But by establishing this committee, the government has further enhanced the concept of religious tribalism based on norms and traditions, rather than law: through this “Egyptian Family House”, the state seeks customary reconciliation gatherings to solve violent crises, including those that might have caused destruction of property or even multiple deaths. As a result, religious leaders are replacing law enforcement in mediating conflict. Thus there is rarely legal prosecution in these cases, and the weaker party is forced to acquiesce without compensation. While the idea behind the Family House is laudable, the fact remains that the justice system is not holding perpetrators to account. This has had the effect of increasing rather than decreasing tension.

Since a 1971 amendment to the Egyptian Constitution, Islam is now the official religion of the state. Therefore the real gap in rights occurs according to what religion citizens embrace, especially since religious doctrine is an important factor in government-issued documents. Most forms filled out by Egyptians, for example, include a checkbox for “religion”; check any box other than “Islam”, and you are essentially signing away many of your rights. If you are non-Muslim, you may be blocked from certain jobs or promotions, your paperwork may be delayed, or you may not be able to access some services. These are not formal discriminations written in law, but social conventions and traditions that continue to go unchallenged.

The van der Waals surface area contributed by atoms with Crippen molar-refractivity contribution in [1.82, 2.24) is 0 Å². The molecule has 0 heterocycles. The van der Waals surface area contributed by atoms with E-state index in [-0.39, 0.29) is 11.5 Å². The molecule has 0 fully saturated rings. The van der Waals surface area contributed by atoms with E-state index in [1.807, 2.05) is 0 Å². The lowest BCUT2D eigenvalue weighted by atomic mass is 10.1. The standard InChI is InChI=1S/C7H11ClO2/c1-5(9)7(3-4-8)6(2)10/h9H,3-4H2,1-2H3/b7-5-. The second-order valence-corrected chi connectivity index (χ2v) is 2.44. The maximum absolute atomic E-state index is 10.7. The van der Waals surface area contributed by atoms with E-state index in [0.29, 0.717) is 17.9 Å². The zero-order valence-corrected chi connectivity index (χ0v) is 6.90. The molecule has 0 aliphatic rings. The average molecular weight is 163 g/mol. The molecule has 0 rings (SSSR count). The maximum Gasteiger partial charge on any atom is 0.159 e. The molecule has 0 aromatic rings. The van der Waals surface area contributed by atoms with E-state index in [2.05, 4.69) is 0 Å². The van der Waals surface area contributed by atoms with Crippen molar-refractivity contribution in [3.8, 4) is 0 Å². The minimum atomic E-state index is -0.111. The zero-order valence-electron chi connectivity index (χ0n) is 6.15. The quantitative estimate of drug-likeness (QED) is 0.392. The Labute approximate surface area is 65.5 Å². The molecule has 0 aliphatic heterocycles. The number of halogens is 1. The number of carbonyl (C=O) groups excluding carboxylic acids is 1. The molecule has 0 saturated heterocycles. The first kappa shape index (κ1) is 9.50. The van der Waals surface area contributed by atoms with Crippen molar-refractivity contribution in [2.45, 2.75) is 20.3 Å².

How, then, could rights activists in Egypt engage with religion in a constructive way?

Secularism is the only solution for states that are still crawling toward democracy. Otherwise, how will the rights of religious minorities be protected? Until recently, minority groups in Egypt generally had no institutions or organizations to advocate for their rights. But four years ago, the Maspero Youth Union was established by a group of young men and women to defend the rights of Egyptian Copts—one of the country’s religious minority groups that often faces discrimination. The Union was formed after assailants planted a bomb at a church on the eve of 2010. Since the overthrow of Mubarak’s regime, the Union’s primary concern has become monitoring sectarian incidents, writing reports, trying to address the state and officials through the social media, and submitting reports to international organizations. However, these individual, one-off efforts have not really had any tangible results; since the Union is not recognized by the state, its role remains extremely limited. Until the state begins taking its reports more seriously, the Union is unlikely to have more of an impact.

Secularism is the only solution for states that are still crawling toward democracy. Otherwise, how will the rights of religious minorities be protected? Incorporating Islam into human rights efforts could mean that those believing in anything else may be at risk. What will happen to religious minorities and their rights? What about the atheists? Would the religious state guarantee their rights?

Linking human rights to religion would create too many loopholes for the state to protect only those rights of certain religious groups, and to ignore the rights of others.

What Egypt needs is more separation of religion and the state, not less.